Tag Archives: ol dirty bastard

Friday Random 10: Fading Spirits Edition


Sad news from Mars this week as NASA officials are openly questioning the future of the Spirit rover, which has been cruising the surface of the red planet for six years. It’s not out of batteries or anything. It’s just kind of, well, stuck:

In April, Spirit’s wheels broke through a hard crust on the Martian surface and encountered loosely packed fine sand beneath. Initial attempts to drive the rover out ended up with it instead sinking deeper into the trap.

Engineers set up a sand box at the Jet Propulsion Laboratory in Pasadena, Calif., and positioned a sister rover inside to try to figure out a way for Spirit to free itself.

“We’ve pretty much exhausted all the possibilities, all the things that we can do on the ground,” rover project manager John Callas told Discovery News.

With the cold Martian winter on its way, the Spirit could be in danger of dying if it can’t get out of the soft sand and toward the sun — where its solar panels could collect enough energy to keep it alive during the winter. I think I speak for all robot enthusiasts when I say “Beeeep boop, brave Spirit. Beep boop beeeeeep.”

The songs:

Save us S.O.S. — Hot Hot Heat
My Little Corner of the World — Yo La Tengo
Naked as a Window — Josh Ritter
Everybody Knows that You Are Insane — Queens of the Stone Age
Hold Time — M. Ward
Bright Lights — Pete and the Pirates
Dominos — The Big Pink
How To Fight Loneliness — Wilco
Your Southern Can is Mine — The White Stripes
Let’s Not Shit Ourselves — Bright Eyes

Bonus video:

Brooklyn Zoo — Ol’ Dirty Bastard (Kind of a requiem on the 5-year anniversary of his death)

The Rules: The Friday Random 10 is exactly that — random. We open up our iTunes, set the thing on shuffle, and listen to 10 songs. We are not permitted to skip any out of embarrassment or fear of redundancy. Commenters are encouraged to post their own.


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ODB knew his mathematics

Pax Arcana

I think I speak for all suburban white children of the 90s when I say we never had any idea what the Wu Tang Clan was talking about. Sure, we liked their idiosyncratic stylings, but it’s not like we had Clue #1 what the organizational framework or meaning of their lyrics was.

odbMost rap at the time was about killing people, dealing drugs, or drinking Cristal in a helicopter. Wu Tang featured some of that, but they really specialized in vaguely mystical conjuring and an obsession with kung-fu movies.

Ol’ Dirty Bastard was particularly confusing. I never knew what the hell he was talking about, but he exuded a type of street preacher charm that defied logic and — to a certain degree — analysis.

However, this article in Slate answers some questions. A review of a new biography of ODB by Jaime Lowe, the article sheds some light on the upbringing that informed the rapper’s early life. Turns out he was born into a sort of urban religious cult that fused equal parts mysticism and pure crazy:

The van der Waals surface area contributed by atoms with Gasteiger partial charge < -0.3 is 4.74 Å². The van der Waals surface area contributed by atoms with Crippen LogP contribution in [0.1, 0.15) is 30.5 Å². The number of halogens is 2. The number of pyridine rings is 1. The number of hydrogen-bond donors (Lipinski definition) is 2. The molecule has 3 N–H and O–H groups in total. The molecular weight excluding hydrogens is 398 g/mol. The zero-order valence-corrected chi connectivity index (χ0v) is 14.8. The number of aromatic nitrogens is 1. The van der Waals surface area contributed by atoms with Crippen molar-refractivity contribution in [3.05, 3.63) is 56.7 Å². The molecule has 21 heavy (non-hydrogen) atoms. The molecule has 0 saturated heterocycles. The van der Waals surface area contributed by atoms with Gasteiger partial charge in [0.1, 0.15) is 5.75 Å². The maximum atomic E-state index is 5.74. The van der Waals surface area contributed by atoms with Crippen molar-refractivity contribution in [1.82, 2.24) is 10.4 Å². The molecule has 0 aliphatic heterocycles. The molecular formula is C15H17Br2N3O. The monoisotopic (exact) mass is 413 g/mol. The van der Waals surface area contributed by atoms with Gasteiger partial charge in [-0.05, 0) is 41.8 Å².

Born Russell Jones in Brooklyn in 1968, Dirty got the Five Percent knowledge from his cousin Popa Wu—the knowledge, that is, that there is no “mystery God” or supernatural deity, that the black man is the father of civilization and his own God, and that the human race breaks down into three percentages: the ignorant herd (85 percent), the exploiters (10 percent), and the enlightened (5 percent). Ornamenting these dogmas was the homegrown freemasonry of the Supreme Mathematics—a series of mystically interrelated numbers, letters, and verbal formulae on which the initiate would be tested and retested. The young Dirty must have been a devout student: Even at his mental nadir, decades later, the lessons stuck. “He could be high as hell,” ODB sidekick Buddha Monk tells Lowe, “and someone would ask him what’s today’s mathematics and he would know.”

That kind of thing was exactly what the Wu Tang Clan was built around:

Nine killer MCs pickled in late-night kung fu flicks, chess lore, Marvel comics, street life, weed cabbalism, and NGE slang eschatology—a hip-hop Middle Earth, with its own legends and grades of being. No other crew could match the sorcerous allure, the smoky Dungeons & Dragons vibe curling off those minimal Wu-Tang beats. “I lived in at least ten different projects,” wrote RZA in The Wu-Tang Manual, “and I got to see that the projects are a science project, in the same way that a prison is a science project. … And in comics, when a science project goes wrong, it produces monsters. Or superheroes.”


ODB’s adherence to quasi-religious folklore was evidenced in Wu Tang’s “Protect Ya Neck,” in which ODB references a story told by Nation of Islam founder Elijah Muhammad that “an evil scientist called Mr. Yacub created the white race by having his nurses stick needles in the brains of black babies.”

Under ordinary circumstances, goofy tenets like this are either frightening or outright comical. In the mind of ODB, though (he was diagnosed schizophrenic long after it would have done him any good) they congealed into a cacophony of outlandish lyrics governed by their own logic.

Or maybe he was just a crazy person shouting aggressive funny things into a microphone.

No Father to His Style [Slate]

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